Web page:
Vietnam asserts claims in South China Sea amid pandemic, China’s maritime expansion

Dr. Renato de Castro, Trustee and Convenor of the National Security and East Asian Affairs Program, Stratbase ADR Institute

The raging COVID-19 pandemic provides China with the golden opportunity to flex its diplomatic and military muscle against other claimant states in the South China Sea.

The People’s Liberation Army’s Navy (PLAN) held several naval exercises in March.  In early April, a Chinese Coast Guard (CCG) vessel rammed and sank a Vietnamese fishing boat.  In the same month, China started the operations of two maritime research stations in Fiery Cross and Subi Reefs in the Spratly Islands.

Meanwhile, the United States and Japan are currently distracted by the urgency to control the spread of the COVID-19 pandemic. Consequently, China is actively pressing its territorial claims in the disputed waters while these two major powers are preoccupied in controlling the pandemic.

Despite China’s fervent denials, the COVID-19 pandemic, by default, is providing the People’s Liberation Army (PLA), the PLAN, and CCG, opportunities to secure vital military and strategic gains in the South China Sea imbroglio.

Vietnam relies on multilateral diplomacy as it took a seat on the United Nations Security Council and assumed the Association of Southeast Asian Nations (ASEAN) chair to confront China’s full-court press in the South China Sea.

Unfortunately, the pandemic and the ASEAN member states preoccupation to address their respective public health crisis have severely limited Vietnam’s ability to exercise its leadership role in ASEAN as it might have wanted to.

Nevertheless, Vietnam is currently the only Southeast Asian country that is likely to find the political courage and use the appropriate diplomatic means to challenge Chinese maritime expansion in the South China Sea.

On March 30, 2020, the Vietnamese Permanent Mission in the United Nations submitted a Note Verbale to the UN secretary general challenging China’s expansive claims in the South China Sea as mentioned on its March 23, 2020 diplomatic note to the UN. 

According to Vietnam, China’s claims seriously violated its sovereignty, sovereign rights and jurisdiction in the East Sea (South China Sea). The March 30 note states that Vietnam has substantial historical evidences and legal basis to exercise its sovereignty over the Hoang Sa (Paracel) Islands and Truong Sa (Spratly) Islands.

Vietnam further affirms that the 1982 United Nations Convention on the Law of the Sea (UNCLOS) provides the sole and only legal basis for the claimant states’ respective maritime entitlements in the South China Sea.

Accordingly, the maritime entitlement of each high-tide feature in the Hoang Sa Islands and the Truong Sa Islands shall be determined in accordance with Article 121(3) of UNCLOS; the baselines of the groups of islands in the East Sea, including the Hoang Sa Islands and the Truong Sa Islands, cannot be drawn by joining the outermost points of their respective outermost features; low-tide elevations or submerged features are not capable of appropriation and do not, in and of themselves, generate entitlements to any maritime zones.

In essence, Vietnam opposes any maritime claims in the South China Sea that go beyond the limits provided in UNCLOS, including claims to historic rights that have simply no legal basis. Vietnam then requested the UN Secretary General to distribute its diplomatic note to all member-states of UNCLOS and the UN.

Vietnam is also using its position, as chair of ASEAN, to keep the South China Sea issue active and relevant despite the COVID-19 pandemic. Clearly, Vietnam is exasperated with the slow progress of the negotiations for an ASEAN-China Code of Conduct.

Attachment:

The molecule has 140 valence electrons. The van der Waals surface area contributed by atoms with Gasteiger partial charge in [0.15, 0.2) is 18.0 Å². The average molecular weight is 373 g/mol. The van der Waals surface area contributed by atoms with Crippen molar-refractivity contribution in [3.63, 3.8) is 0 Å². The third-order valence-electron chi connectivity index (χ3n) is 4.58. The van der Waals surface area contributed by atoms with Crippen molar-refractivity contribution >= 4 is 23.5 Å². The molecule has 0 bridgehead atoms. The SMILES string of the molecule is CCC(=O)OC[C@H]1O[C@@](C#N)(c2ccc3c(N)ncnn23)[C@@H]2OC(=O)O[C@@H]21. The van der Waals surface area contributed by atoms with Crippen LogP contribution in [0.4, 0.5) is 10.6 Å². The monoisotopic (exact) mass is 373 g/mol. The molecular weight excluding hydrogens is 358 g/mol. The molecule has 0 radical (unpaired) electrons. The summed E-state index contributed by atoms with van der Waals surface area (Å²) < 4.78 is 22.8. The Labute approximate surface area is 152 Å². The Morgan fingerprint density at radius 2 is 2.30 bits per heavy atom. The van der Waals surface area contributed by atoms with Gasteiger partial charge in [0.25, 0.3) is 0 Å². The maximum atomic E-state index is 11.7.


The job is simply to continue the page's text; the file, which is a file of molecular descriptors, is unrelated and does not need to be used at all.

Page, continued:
However, it would never give China a free hand in its maritime expansion. Vietnam pursues several diplomatic options by either relying on the regional organization or with fellow claimant states to check China’s muscle flexing.

Last April 20, 2020, Vietnam filed a diplomatic protest against China after it created two administrative units on islands in the South China Sea.

On April 18, the State Council of the city of Sansha announced the establishment of two new districts to administer the disputed waters in the South China Sea. They are: Xisha District to administer Xisha (Paracel) and Zhongsha islands; and Nansha District that has jurisdiction over the Nansha Islands (Spratlys).

This move is again part of China’s gambit to demonstrate its assertiveness in the disputed waters while other claimant states are preoccupied with addressing the coronavirus pandemic.

The following day, Vietnam Foreign Ministry Spokesperson Le Thi Thu Hang, through a statement, declared that the “establishment of the so-called Sansha City and related activities seriously violated Vietnam’s sovereignty” and that “Vietnam demands that China respect Vietnam’s sovereignty and abolish its wrongful decisions.”

Vietnam is not alone in sounding the alarm bells against China’s recent aggressive moves in the South China Sea.

Earlier on April 10, American senators from both the Republican and Democratic parties joined hands in denouncing aggressive Chinese actions in the South China Sea at the time the world is consumed with containing the spread of COVID-19 that originated in China.

The chairman of the influential US Senate Foreign Relations Committee Sen. Jim Risch said that “China’s deeply concerning activities in the South China Sea are examples of the Chinese Communist Party’s “blatant intimidation” of its neighbors to assert its claims in the contested waterways.”

Another member of the committee, Sen. Ed Markey warned China that “the United States will not turn a blind eye to military coercion of Southeast Asian countries.”




This article was originally published in Image Source: CSIS/AMTI via DigitalGlobe.

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